This is the second
collection of studies for stringed instrument I’ve received
recently. The first was an integral recording of Rodolphe
Kreutzer’s violin studies, the review of which should be showing
up on this site soon.
The present studies
for viola are by American violinist and teacher Lillian Fuchs,
who taught, as the liner-notes indicate, at some of the top
conservatories in America: the
Juilliard and the Manhattan School of Music, to name but two.
Fuchs’s siblings made their marks on music, with one brother
a long-standing cellist with the Cleveland Orchestra and another
brother a well-known teacher of violin at Juilliard. As a
performer, Lillian generated enough intensity and fire to
inspire works from composers such as Martinů, who composed
his Madrigals for her and her brother Joseph.
Of the four works presented
here, it could be argued that only one was originally intended
for public performance. The Etudes, Studies and Caprices were
composed specifically to address various difficulties and
technical points. They are of varying degrees of difficulty
ranging from the more elementary aspects addressed by the
Characteristic Studies up to the difficult Caprices composed
In comparison with
the Kreutzer studies I mentioned earlier (Kalan CD 377), these
have less of an atmosphere of the practice room, save for
the opening Fantasy Etude on disc one, which pursues its runs
through various keys. The pieces are accessible, if of varying
degrees of depth. A standout is the fourteenth fantasy etude,
with a weeping melody line, meltingly played by Jeanne Mallow.
Disc One closes with
the Sonata Pastorale for Unaccompanied Viola of 1956. Here
the tonality is more challenging and modern; the opening movement
certainly holds interest, and bears less of a similarity to
Bartók than to the string music Shostakovich was to compose
throughout the sixties and early seventies. The second movement,
from which the sonata takes its name, shows a great sensitivity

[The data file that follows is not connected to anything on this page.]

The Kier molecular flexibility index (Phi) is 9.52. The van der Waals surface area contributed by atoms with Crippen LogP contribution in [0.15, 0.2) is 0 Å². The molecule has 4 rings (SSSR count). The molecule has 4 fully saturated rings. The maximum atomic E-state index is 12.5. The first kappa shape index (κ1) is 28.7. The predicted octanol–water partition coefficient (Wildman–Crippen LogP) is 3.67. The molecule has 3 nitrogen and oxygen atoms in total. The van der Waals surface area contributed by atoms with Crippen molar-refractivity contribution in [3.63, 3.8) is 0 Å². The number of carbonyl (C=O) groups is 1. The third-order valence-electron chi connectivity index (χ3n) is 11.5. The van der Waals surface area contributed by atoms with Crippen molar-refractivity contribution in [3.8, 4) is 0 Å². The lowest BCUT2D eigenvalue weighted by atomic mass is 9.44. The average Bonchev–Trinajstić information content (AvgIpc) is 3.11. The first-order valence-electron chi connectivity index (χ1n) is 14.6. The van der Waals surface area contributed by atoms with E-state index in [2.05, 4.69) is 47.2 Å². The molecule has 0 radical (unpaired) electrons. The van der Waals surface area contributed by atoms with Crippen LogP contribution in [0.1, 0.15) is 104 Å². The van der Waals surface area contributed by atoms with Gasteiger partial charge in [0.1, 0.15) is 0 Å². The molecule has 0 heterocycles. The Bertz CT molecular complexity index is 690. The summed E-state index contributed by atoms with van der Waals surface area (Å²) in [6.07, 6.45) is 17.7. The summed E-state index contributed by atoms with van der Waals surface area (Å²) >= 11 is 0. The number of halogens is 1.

— the writing shows the sonority of the viola and Mallow brings
out these darker tones beautifully. It is here that one feels
an alignment most strongly to the sound-world of Shostakovich.
The ending movement has certain whiffs of the Shostakovich
first violin concerto, and even though it lacks the icy grandeur
of that piece, of the works here, the Sonata Pastorale holds
the greatest allure for this reviewer.
Disc two opens with
the easiest of the study piece series, the Characteristic
Studies. These show more of a tendency toward repeating figures
up and down the scale, but resist sounding like finger exercises.
The second of these, marked allegretto, moves swiftly
and darkly through the middle range of the instrument. The
mournful Andante that follows is a lovely melody that
stands up to repeated listening.
The Caprices hold varying
challenges with regard to bowing and double and triple stops.
The second study is a quietly intense two minutes that are
a pleasure to hear, and the difficulty of the 6th
study is readily apparent, with its constant double-stopping
and drones under a swift melody.
Mallow’s tone is good,
and the recording aesthetic is close, but with a sense of
acoustic that gives enough ambience to complement the playing.
As mentioned, the depth of some of the pieces varies, and
for me the Fantasy etudes are more uneven than the others.
I rather enjoy the Sonata Pastorale and the Caprices and would
appreciate seeing further performances of these pieces being
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